Artist: Vaclav Pozarek
Venue: Francesca Pia, Zürich
Exhibition Title: HOW (hot or what)
Date: August 31 – October 19, 2019
Full gallery of images, press release and link available after the jump.
Images courtesy of the artist and Francesca Pia, Zürich. Photos by Flavio Karrer.
HOW (hot or what) is the second solo exhibition of Vaclav Pozarek (b. 1940 in Budweis CZ, lives and works in Bern) at Galerie Francesca Pia. Brought together are works from all phases of the artist’s career. Presented in the front space are early works from the 1970s created during his student years in Hamburg (Hochschule für Bildende Künste) and London (St. Martin’s School of Art), where the artist studied under, among others, Almir Mavignier and Anthony Caro. Schularbeiten depicts models for spatial interventions that Pozarek conceived for public space. Also on view are two works made of rubber, as well as three smaller works made of wood, the primary material of the artist who is a trained toolmaker and also attended the Prague Film School prior to studying art.
Photographs of architecture and sculpture are a common thread throughout Pozarek’s artistic body of work. Since 1974, he has continuously documented works of art and buildings on museum and city excursions. These are clandestine images. Amateurish and shot from the hip, they have a casual quality. The acquisition of art history is the focus—a documenting of passing through various cultural spaces. The archive of images he has created counteracts the official canon. The photographs serve Pozarek as a primary source for his own sculptural works and evince an artistic attitude that does not see itself as solitary but as part of a trans-generational and, for Pozarek, genuinely non-hierarchical discourse. The photographs are subjective and fragmentary. The context, the institutional and architectural framing of the objects, is always evident. Many of the architectural photographs depict the edges of buildings and their interlockings with others. Pozarek is interested not in the autonomy of the artwork but in how it is embedded socio-culturally. He is fascinated by stylistically heterogeneous phenomena—“impure” superimpositions that have evolved over time. The artist also collects old photographs of architectural and sculptural works from all eras (with a particular emphasis on photographs published by Edizione Alinari in Florence). Pozarek’s conceptual-archival approach to photography is reminiscent of André Malraux’s Musée imaginaire.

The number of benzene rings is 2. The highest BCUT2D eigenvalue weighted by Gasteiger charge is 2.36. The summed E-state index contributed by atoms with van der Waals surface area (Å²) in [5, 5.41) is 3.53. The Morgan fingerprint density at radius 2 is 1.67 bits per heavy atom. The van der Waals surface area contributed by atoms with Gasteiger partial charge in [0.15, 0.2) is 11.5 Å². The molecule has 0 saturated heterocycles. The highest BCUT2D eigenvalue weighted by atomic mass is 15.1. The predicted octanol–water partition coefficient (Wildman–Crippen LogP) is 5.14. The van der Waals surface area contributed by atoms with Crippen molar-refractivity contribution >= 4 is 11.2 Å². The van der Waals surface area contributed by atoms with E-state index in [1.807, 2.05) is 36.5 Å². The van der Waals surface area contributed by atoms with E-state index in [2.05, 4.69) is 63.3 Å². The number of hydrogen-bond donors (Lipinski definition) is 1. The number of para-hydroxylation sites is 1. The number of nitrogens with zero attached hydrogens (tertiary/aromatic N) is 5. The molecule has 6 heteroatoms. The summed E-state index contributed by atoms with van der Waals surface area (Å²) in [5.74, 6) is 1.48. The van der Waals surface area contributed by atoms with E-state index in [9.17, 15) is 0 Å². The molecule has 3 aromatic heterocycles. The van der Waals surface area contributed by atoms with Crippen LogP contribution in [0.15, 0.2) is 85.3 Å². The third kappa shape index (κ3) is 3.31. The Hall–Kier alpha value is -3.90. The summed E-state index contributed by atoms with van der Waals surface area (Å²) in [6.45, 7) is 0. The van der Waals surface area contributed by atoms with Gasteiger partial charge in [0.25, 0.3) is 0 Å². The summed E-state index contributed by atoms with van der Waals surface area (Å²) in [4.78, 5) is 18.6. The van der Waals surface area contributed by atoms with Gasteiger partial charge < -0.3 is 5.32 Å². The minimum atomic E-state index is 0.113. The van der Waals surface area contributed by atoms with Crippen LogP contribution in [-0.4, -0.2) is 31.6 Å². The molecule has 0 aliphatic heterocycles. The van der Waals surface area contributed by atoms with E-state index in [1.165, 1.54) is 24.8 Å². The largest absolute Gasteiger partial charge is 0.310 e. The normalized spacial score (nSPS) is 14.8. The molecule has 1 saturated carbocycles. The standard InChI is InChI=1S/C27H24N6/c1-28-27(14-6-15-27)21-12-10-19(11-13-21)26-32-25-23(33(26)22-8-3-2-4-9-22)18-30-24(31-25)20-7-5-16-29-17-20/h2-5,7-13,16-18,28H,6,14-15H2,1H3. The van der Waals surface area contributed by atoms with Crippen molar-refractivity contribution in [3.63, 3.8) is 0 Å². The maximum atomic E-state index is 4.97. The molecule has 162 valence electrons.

The photographs attest to Pozarek’s formal interests, which are also evidenced in his drawings and sculptures. His photographs of façades inform sketches, such as the Venice (2005) series or individual drawings of façades. Here he continues his interest in the history of architectural forms, drawn with quill-pen or ink wash. Condensed in these are the artist’s numerous pursuits, including his collecting of photographs, graphic artworks, books & ephemera and his practice as a graphic artist, typographer, or exhibition and furniture designer. The drawings of façades began in 1987 as architectural portraits of actual buildings from New York and Chicago. Subsequently he has created drawings of his own invented forms.
Found materials play an important role in his sculptures. Pozarek uses mainly old wood, which he refurbishes and repaints. The agglomeration of various usages activates the works. The (anti-) colors of the sculptures are based on paints used in interior spaces. Brown, ocher, and white tones dominate the color spectrum. Certain works are created with floor wax or stains. These are applications designed to protect rather than decorate objects. There is no trace of sumptuousness here. Constructivist and Minimalist avant-garde reference systems inform his body of work, which seems to partially disintegrate within them. Pozarek operates in the mode of weak authorship. Löffelfrau is an interpretation of Alberto Giacometti’s famous sculpture from Kunsthaus Zürich (1926), which, compared to the reference work, does not evoke tribal associations.
In the exhibition it is possible to make out basic formal elements such as boxes, rods, and panels, which form various constellations together. Pozarek makes use of anonymous, hand-crafted, or industrially manufactured functional objects. He selects them for their specific qualities (related to construction, age, or function) and integrates the objects into his laconic, sculptural arrangements. “For Pozarek, such extra-artistic objects are useful if they can serve as elements within autonomous, formalist-oriented works,” writes curator Ulrich Loock. Many of the works function according to the principle of seriality and are not displayed on pedestals; some of these are even potential support structures themselves. On occasion, Pozarek has designed vitrines and pedestals and conceived entire exhibition architectures—his transport crates also resemble stand-alone works. Evident in Pozarek’s sculptures are ongoing references to the history of art that often function in the manner of a rebus. Design traditions are traversed, such as in the work Wandausschnitt (1987), where the Duchampian bottle rack has been made two-dimensional and formally resembles an engraving by Alessandro Specchi, depicting a construction by Bernini inside St. Peter’s Basilica. Gestures like these have parodic traits; at the same time this unorthodox combination breathes new life into the historical material.